I didn’t write this article because Gurdas Maan is pro-Indian as opposed to being pro-Punjabi. I am indeed thankful that he created this work if it instigates dicourse and contemplation as authentic art does and I would hope that if he came across my opinion he would accept the criticism just as he welcomes the plaudits. My ire is not with Gurdas Maan the individual or the professional artist or in any other capacity – it is with us, the people, who are responsible for the state of the Punjab today. It is on our watch that the community has denigrated so much that it takes a song for us to refrain from the commonly misplaced rhetoric of having ‘Punjabi pride’ for once and openly say that Punjab is now a cesspit and has been for decades. But worse still, that is where this will close. Few of the masses who shared the video, downloaded the song, and shamed others for bringing Maan’s motives into question, will now go forward and try to bring about change in Punjab. They just won’t. They will return to saying ਸਾਨੂੰ ਮਾਣ ਪੰਜਾਬੀ ਹੋਣ ਦਾ probably by the time single number two is released from this album. How am I so sure? Because if they wanted to bring about change in the Punjab, every person sharing this video and song would have been plugging documentaries ‘Final Assault‘ and ‘Outjusticed 2‘ for example, and moreover, would step up to volunteer with bodies that are trying to change the face of Punjab today. At some lesser level, simply changing the way we act and speak when it comes to Punjab isn’t going to happen as bringing change in the Punjab is beyond what most of us want to think about with any depth because we inherently know the painful truth that change will require sacrifice. Ironic then that the video centred around Bhagat Singh and his ideological hero Kartar Singh Sarabha, both of whom made ultimate sacrifices for the Punjab, when we can’t even spend a week in Punjab without chain restaurants serving us processed ingredients or driving around in automobiles that 95% of the population will never be able to afford.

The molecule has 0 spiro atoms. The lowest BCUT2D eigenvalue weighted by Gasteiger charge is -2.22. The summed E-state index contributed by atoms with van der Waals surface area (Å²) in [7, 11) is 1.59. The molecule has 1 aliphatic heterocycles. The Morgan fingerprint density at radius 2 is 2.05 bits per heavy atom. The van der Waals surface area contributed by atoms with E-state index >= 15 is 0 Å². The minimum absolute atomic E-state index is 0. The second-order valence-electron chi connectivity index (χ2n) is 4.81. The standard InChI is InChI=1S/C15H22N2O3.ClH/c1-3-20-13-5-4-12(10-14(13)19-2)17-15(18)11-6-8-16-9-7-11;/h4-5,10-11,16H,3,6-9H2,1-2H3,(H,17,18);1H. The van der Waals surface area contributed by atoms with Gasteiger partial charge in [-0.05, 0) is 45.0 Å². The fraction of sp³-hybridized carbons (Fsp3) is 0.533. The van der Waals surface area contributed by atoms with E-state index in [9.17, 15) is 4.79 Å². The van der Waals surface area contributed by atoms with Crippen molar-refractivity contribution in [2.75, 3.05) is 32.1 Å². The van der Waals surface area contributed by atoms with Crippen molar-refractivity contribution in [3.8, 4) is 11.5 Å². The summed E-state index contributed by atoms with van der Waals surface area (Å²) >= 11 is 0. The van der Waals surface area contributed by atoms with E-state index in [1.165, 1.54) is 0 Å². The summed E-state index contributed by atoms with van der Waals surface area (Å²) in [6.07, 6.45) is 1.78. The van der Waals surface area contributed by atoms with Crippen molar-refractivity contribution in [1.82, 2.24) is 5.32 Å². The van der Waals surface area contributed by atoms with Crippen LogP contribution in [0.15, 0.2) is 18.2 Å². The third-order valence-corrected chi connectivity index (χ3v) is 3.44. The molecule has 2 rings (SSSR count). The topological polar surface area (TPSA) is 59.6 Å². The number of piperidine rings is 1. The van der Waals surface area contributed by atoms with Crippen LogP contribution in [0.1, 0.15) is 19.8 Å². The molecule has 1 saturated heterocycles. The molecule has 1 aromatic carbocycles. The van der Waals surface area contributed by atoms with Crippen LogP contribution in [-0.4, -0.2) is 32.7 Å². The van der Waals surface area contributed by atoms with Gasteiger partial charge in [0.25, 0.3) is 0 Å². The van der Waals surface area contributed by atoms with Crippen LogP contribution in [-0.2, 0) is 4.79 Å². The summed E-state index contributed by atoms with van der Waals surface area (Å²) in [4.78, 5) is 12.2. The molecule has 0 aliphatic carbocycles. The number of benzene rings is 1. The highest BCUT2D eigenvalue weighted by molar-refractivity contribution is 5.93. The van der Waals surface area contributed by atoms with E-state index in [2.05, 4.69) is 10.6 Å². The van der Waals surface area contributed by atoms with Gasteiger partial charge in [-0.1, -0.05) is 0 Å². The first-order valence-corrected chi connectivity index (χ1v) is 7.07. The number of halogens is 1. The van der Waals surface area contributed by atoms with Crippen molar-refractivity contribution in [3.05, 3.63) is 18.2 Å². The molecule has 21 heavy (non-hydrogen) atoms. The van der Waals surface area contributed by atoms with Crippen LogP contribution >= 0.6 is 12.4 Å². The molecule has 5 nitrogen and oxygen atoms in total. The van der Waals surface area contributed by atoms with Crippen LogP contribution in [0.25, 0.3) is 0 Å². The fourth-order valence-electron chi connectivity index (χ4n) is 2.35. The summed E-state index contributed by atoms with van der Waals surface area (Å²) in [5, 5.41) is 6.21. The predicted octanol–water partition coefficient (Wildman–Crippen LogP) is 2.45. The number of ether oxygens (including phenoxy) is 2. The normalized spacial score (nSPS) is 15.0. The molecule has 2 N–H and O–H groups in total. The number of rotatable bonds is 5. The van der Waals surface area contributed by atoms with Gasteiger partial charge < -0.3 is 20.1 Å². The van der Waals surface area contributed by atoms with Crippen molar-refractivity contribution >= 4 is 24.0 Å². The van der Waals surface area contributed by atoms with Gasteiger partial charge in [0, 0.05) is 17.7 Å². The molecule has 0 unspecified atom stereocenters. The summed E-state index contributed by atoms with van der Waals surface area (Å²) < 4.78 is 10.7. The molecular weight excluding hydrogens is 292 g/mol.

I was considerably surprised to see that the song was being lauded by people who are otherwise vocal feminists, activists and political thinkers, showing just how powerful the cult of personality is; it is difficult to think deeper about art when it is created by someone who is considered a national treasure. I expected musical artists to fall over one another in applauding the video, but was shocked to read some opine that finally an artist had released music unafraid to tell the truth – an insult to Ammy Virk, Ranjit Bawa, Satinder Sartaj, Babbu Maan, Specialist and Tru-Skool, and Jaz Dhami to name just some of the major artists who have attempted to tackle the social ills of the Punjab through music. Gurdas Maan can hold no blame for this reaction; he is simply doing what he does, make music, and it is up to people how we engage with it. Sadly, this is a community so disoriented that the conversation will be over in a matter of days (if it isn’t already) moving on to the next cause-du-jour. I would be delighted to be proven wrong, but realistically how many Punjabis who shared the video will now take a stand against the State that has led Punjab towards ecological annihilation and social dystopia from the confines of Delhi?

Gurdas Maan’s ‘Punjab’ is yet another piece of ‘awareness’ in disguise that fosters our collective comfortability in doing little to nothing to bring about change. Musicians carry great influence, but that is all that it is – influence. If we want to alter the course of Punjab’s direction that takes work which starts with learning, reading, debating, organising and activating ourselves into change-makers that understand the context of the struggles involved in Punjab. The music video extends beyond the song with Gurdas Maan asking viewers directly in closing, “ਭਗਤ ਸਿੰਘ ਨੇ ਤਾ ਆਪਣਾ ਫਰਜ ੧੯੩੧ ਵਿਚ ਪੂਰਾ ਕਰਤਾ, ਪਰ ਤੁਸੀਂ ਉਸਦੇ ਫਰਜ ਦੇ ਕਰਜ ਨੂੰ ਕਦੋਂ ਉਤਾਰੋਂਗੇ?” Good question – when will we take responsibility for the state of Punjab? Unwittingly in my mind, Maan answers the question at the very beginning of the video when he replies to Bhagat Singh’s questioning of whether the Punjab will attain sovereignty, free from the yoke of Imperial slavery, saying, “ਗੋਰਿਆਂ ਤੋਂ ਤਾ ਤੇਰੇ ਮੁਲਕ ਨੂੰ ਆਜ਼ਾਦੀ ਮਿਲ ਜਾਂਦੀ ਹੈ, ਪਰ…